burned eyes
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Thread: burned eyes

  1. #1
    Join Date
    Feb 2006
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    57

    burned eyes

    i have been welding for 3 years about and was wondering if anyone had any old remedies for burned eyes. thanks.

  2. #2
    Join Date
    Mar 2005
    Location
    Carrollton GA
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    2,329
    I'd start with a cold (rag) compress. If it really bothers you, you should probably consult an opthomologist and ask him/her. I am sure they probably see this kind of stuff all the time. Also, check your shade. Make sure you have the appropriate shading for the kind of stuff you are doing...you may want to go darker if your eyes are more sensitive than average.
    Smithboy...
    if it ain't broke, you ain't tryin'.

  3. #3
    Join Date
    Jun 2004
    Location
    Beeville
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    203
    I don't think there's any kind of remedy, just ride it off. That's what my welding instructor has said and he's been in the business for about 25 years.
    RD

    1984 Chevrolet C30 flatbed dually 454 V8 - 4 speed stick
    1966 Lincoln SA200 Continental F162
    1947 Lincoln SAE300 Hercules JXD
    1942 Lincoln SA200 Hercules IXB-5, rebuilding

  4. #4
    Join Date
    Jan 2004
    Location
    Northern Cal., Shasta County
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    7,076
    Depends if you really burned them good or not. If they feel like they are full of sand, on fire and about to bulge out of your head, you should see a doctor. Other than that, lay down, keep them closed, cold compresses, plenty of aspirin, and wait.

    Don't do it again. Someone we won't talk about had to go through it twice before he learned anything.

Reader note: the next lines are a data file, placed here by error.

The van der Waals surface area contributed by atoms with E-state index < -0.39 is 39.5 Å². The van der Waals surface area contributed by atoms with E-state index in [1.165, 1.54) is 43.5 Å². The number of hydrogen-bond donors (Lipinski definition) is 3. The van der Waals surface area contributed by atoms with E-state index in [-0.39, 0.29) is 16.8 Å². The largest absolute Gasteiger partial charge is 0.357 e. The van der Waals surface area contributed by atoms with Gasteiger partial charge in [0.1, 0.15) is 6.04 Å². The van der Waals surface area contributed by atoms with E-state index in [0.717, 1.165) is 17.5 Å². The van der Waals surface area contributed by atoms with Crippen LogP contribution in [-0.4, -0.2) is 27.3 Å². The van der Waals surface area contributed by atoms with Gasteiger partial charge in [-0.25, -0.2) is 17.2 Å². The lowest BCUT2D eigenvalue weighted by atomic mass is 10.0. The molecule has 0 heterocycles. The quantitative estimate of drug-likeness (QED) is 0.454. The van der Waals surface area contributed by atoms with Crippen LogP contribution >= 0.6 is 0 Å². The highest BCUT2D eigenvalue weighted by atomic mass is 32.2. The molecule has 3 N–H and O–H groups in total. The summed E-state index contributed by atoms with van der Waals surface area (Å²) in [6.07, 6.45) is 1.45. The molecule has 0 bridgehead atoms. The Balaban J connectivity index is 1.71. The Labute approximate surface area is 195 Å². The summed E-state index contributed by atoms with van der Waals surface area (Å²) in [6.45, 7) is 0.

5. #5
    Join Date
    Nov 2005
    Location
    El Paso,Texas
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    220
    I have been told that potato "juice" will help them feel better. Best to see a doctor though. If you do use the "juice", squeeze the potatos onto a rag and cover your eyes with the rag.

  6. #6
    Join Date
    Jul 2005
    Location
    Davenport, Iowa
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    1,537
    Potatoe juice does work. For me anyways. Slice and pulp a half a potatoe. Strain it thru a coffee filter(dont use paper towels or you get paper fibers)Then use 1-2 drops per eye. I've done that a couple of times and it helps.

  7. #7
    Join Date
    Jun 2005
    Location
    New Zealand/Australia
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    489
    Cold used tea bags It does help, I've used it myself.

    Stephen

  8. #8
    Join Date
    Aug 2005
    Location
    Jersey shore
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    240
    Beer, yes definately beer. Akyhol cures everything.

  9. #9
    Join Date
    Jan 2006
    Location
    In A Nice Comfy Chair
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    15,798
    look....

    when you "flash" yourself
    the best thing right away to do is stare into a flourecent light for a couple of mins right after you flash...dont put the mask down just stop and stare

    i've been welding for a good 30 yrs now and not once have i had the sand or burning sensation...

    if you flash you stare

    dont ask me how it works..it just does

    ...zap!

  10. #10
    Tea Bags and Sunglasses....Its an Ye Olde English cure!!!!!!

  11. #11
    Join Date
    Mar 2006
    Location
    Somewhere in NJ
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    229
    I've heard you can lay cheesecloth over your eyes and put potato slices on top of the cheesecloth. Of course, I wasn't told that until the day after I recovered from flashing my eyes... very painful... I don't recommend it!

    The tea bag method sounds interesting. I have more tea bags around the house than cheesecloth (I'm not really even sure what cheesecloth is!)
    Sure, I can fix it... I got a welder!!!

  12. #12
    I have heard that potato starch or cut potato can help with burns to the eyes never tried it thats just what I hear

  13. #13
    on second thought... beer does seem to be the best choice

  14. #14
    Join Date
    Apr 2005
    Location
    Parkersburg,WV
    Posts
    13
    I had it happen twice used eye drops from the doctor the first time, but the second time(my fault this time) I used a combo of potato on the eyes and alcohol in the body (worked very well in both cases). And stay out of the bright sunlight or wear dark glasses until they feel better.